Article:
Hundreds of mourners bid farewell Thursday to Maj. Gen. Harold J. Greene, the highest-ranking Army officer killed in combat since the Vietnam War.
General Greene, a former leader at Aberdeen Proving Ground who was shot to death last week in Afghanistan, was laid to rest during a somber ceremony at Arlington National Cemetery.
His wife, retired Col. Sue Myers, and their son, Lt. Matthew J. Greene, saluted his flag-draped coffin as a howitzer fired a 13-gun salute.
The burial followed a private memorial service attended by 800 mourners, many in uniform, at Joint Base Myers-Henderson Hall.
Officials say General Greene was killed by an Afghan soldier as he visited Afghanistan's national military academy in Kabul. He was serving in Afghanistan as deputy commanding general of the combined security transition command, charged with helping to develop the Afghan National Security Forces.
It was his first combat assignment in a 34-year career.
"Words cannot express the sadness we feel at the senseless loss of Major General Harold J. Greene," said Army Secretary John McHugh. "Major General Greene was a soldier, a scholar and, above all, a trusted professional leader."
More than a dozen other NATO troops were wounded in the Aug. 5 attack at the Marshal Fahim National Defense University in the Afghan capital. They included several U.S. officers and a German brigadier general.
It was the latest in scores of so-called insider attacks in Afghanistan in recent years.
Defense Secretary Chuck Hagel said it would not affect the U.S. drawdown from Afghanistan. President Barack Obama has ordered most U.S. troops out of the country by the end of the year and is waiting for the next Afghan president to act on an agreement governing the U.S. presence after Dec. 31.
Both of the finalists for president, currently awaiting results of a recount, have said they would sign the agreement.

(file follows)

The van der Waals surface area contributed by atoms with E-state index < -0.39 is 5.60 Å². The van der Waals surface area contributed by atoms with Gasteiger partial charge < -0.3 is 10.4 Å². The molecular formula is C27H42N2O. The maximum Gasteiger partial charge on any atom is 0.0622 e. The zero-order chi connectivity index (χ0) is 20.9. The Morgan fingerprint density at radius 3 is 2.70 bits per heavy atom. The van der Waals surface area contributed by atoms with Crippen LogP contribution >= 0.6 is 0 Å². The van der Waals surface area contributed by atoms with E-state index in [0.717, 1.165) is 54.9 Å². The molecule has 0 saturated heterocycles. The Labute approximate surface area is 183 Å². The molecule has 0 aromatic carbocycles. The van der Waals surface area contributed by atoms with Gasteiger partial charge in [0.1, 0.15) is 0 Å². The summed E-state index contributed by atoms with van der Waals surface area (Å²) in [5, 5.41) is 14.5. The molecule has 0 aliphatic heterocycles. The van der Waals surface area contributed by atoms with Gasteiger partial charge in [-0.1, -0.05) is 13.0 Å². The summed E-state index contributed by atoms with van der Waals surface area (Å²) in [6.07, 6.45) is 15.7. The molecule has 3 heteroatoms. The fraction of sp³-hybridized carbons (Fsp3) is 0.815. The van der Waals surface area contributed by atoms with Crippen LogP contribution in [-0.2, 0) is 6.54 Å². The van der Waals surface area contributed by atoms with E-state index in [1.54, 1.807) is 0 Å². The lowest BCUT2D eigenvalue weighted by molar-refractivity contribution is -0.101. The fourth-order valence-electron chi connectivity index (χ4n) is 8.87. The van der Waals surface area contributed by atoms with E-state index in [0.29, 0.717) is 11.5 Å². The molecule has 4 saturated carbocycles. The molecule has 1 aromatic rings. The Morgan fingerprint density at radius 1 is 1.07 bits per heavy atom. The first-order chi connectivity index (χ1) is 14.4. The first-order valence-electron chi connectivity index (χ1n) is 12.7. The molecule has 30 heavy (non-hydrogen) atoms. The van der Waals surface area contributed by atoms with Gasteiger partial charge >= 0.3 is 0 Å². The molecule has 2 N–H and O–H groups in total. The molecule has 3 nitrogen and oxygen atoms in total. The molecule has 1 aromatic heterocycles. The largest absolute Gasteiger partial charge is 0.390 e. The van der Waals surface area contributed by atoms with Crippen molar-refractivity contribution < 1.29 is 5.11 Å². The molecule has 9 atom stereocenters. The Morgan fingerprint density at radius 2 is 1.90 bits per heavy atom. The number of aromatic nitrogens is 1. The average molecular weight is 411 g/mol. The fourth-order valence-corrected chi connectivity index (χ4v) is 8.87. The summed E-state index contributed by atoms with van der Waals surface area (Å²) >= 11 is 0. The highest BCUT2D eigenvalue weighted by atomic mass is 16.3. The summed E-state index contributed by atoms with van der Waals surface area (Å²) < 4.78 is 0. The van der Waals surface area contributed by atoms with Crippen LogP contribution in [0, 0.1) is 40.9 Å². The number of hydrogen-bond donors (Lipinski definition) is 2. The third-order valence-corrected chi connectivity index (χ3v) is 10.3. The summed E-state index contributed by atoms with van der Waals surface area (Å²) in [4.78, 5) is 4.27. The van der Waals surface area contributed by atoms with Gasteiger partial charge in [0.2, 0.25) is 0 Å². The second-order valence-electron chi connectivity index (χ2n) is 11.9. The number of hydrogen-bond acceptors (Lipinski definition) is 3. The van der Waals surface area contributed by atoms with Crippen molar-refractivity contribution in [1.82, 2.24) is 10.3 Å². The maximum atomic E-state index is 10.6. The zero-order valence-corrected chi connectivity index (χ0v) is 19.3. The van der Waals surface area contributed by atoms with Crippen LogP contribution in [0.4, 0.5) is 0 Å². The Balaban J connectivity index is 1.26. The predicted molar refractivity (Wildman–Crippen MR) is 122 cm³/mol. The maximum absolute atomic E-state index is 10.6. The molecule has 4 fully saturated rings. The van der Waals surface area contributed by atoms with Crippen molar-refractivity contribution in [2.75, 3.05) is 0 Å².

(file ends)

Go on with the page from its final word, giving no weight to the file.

"We will continue on the same course we are on for post-2014," Hagel told reporters last week in Germany.
General Greene, a native of Boston who grew up in New England and upstate New York, was 55. In addition to his wife and son, he leaves a daughter, Amelia; his father, also named Harold; and two brothers.
General Greene was buried with full military honors. Two escort platoons, accompanied by a riderless horse, led the caisson that carried his remains from the chapel to the cemetery. A rifle team from the 3rd Infantry Regiment fired three volleys, a bugler sounded taps, and the Army Band "Pershing's Own" played "America the Beautiful."
He was interred in a a section of the cemetery that contains the remains of other troops killed in Afghanistan or Iraq, along with veterans of earlier conflicts — the two world wars, Korea and Vietnam — who have died in recent years.
General Greene, an engineer, served in key acquisition roles at Aberdeen Proving Ground from 2009 to 2012, and remained a presence around the Army installation after moving on to the Pentagon and Afghanistan. He visited as recently as May, when he spoke to the Aberdeen Chapter of the Association of the U.S. Army.
Dale A. Ormond, director of the U.S. Army Research, Development and Engineering Command, where General Greene served from 2009 to 2011, described him last week as "a man of uncommon and exemplary professionalism, competence and candor, in the most profound way."
Stephen D. Kreider, the Army's program executive officer for intelligence, electronic warfare and sensors — a job General Greene held from 2011 to 2012 — called him "an inspirational leader" who "lived in dedication to family, friends, Army and nation."
"His legacy is the character, integrity and passion for life he displayed in all he did," he said, adding that General Greene was "a true American hero who was responsible for the safe return of many from war."
General Greene was commissioned in 1980 at Rensselaer Polytechnic Institute in New York. He held four master's degrees and a doctorate in materials science from the University of Southern California.
He lived in recent years at Aberdeen Proving Ground and at Fort Meade. He described his work in Kabul in a February note to thank the Aberdeen Chapter of the Association of the U.S. Army for sending him care packages.
"We are making noticeable progress in developing the [Afghan National Security Forces]," he wrote. "You should be especially proud of the people — service members, government civilians and contractors — dedicated to improving the ANSF. They are true patriots and remarkably capable."